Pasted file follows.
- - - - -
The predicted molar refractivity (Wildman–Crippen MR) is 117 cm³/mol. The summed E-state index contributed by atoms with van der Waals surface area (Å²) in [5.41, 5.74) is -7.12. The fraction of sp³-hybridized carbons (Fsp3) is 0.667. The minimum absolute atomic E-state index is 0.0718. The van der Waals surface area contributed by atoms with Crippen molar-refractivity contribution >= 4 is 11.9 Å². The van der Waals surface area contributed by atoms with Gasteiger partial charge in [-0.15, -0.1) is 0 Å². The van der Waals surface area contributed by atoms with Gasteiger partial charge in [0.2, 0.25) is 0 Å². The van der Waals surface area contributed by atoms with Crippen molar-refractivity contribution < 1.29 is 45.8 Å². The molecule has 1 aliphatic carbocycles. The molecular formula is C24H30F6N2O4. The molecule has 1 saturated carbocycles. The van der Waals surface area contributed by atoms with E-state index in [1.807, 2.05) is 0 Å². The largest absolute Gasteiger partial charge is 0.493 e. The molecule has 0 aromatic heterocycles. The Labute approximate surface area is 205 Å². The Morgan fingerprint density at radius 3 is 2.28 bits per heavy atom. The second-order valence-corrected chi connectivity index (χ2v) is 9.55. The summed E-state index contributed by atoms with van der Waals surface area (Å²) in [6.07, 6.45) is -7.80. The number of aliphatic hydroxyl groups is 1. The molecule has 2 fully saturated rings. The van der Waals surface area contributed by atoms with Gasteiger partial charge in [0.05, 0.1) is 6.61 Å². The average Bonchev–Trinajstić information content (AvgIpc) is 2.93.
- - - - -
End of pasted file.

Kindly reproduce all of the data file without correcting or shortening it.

The predicted molar refractivity (Wildman–Crippen MR) is 117 cm³/mol. The summed E-state index contributed by atoms with van der Waals surface area (Å²) in [5.41, 5.74) is -7.12. The fraction of sp³-hybridized carbons (Fsp3) is 0.667. The minimum absolute atomic E-state index is 0.0718. The van der Waals surface area contributed by atoms with Crippen molar-refractivity contribution >= 4 is 11.9 Å². The van der Waals surface area contributed by atoms with Gasteiger partial charge in [-0.15, -0.1) is 0 Å². The van der Waals surface area contributed by atoms with Gasteiger partial charge in [0.2, 0.25) is 0 Å². The van der Waals surface area contributed by atoms with Crippen molar-refractivity contribution < 1.29 is 45.8 Å². The molecule has 1 aliphatic carbocycles. The molecular formula is C24H30F6N2O4. The molecule has 1 saturated carbocycles. The van der Waals surface area contributed by atoms with E-state index in [1.807, 2.05) is 0 Å². The largest absolute Gasteiger partial charge is 0.493 e. The molecule has 0 aromatic heterocycles. The Labute approximate surface area is 205 Å². The Morgan fingerprint density at radius 3 is 2.28 bits per heavy atom. The second-order valence-corrected chi connectivity index (χ2v) is 9.55. The summed E-state index contributed by atoms with van der Waals surface area (Å²) in [6.07, 6.45) is -7.80. The number of aliphatic hydroxyl groups is 1. The molecule has 2 fully saturated rings. The van der Waals surface area contributed by atoms with Gasteiger partial charge in [0.05, 0.1) is 6.61 Å². The average Bonchev–Trinajstić information content (AvgIpc) is 2.93.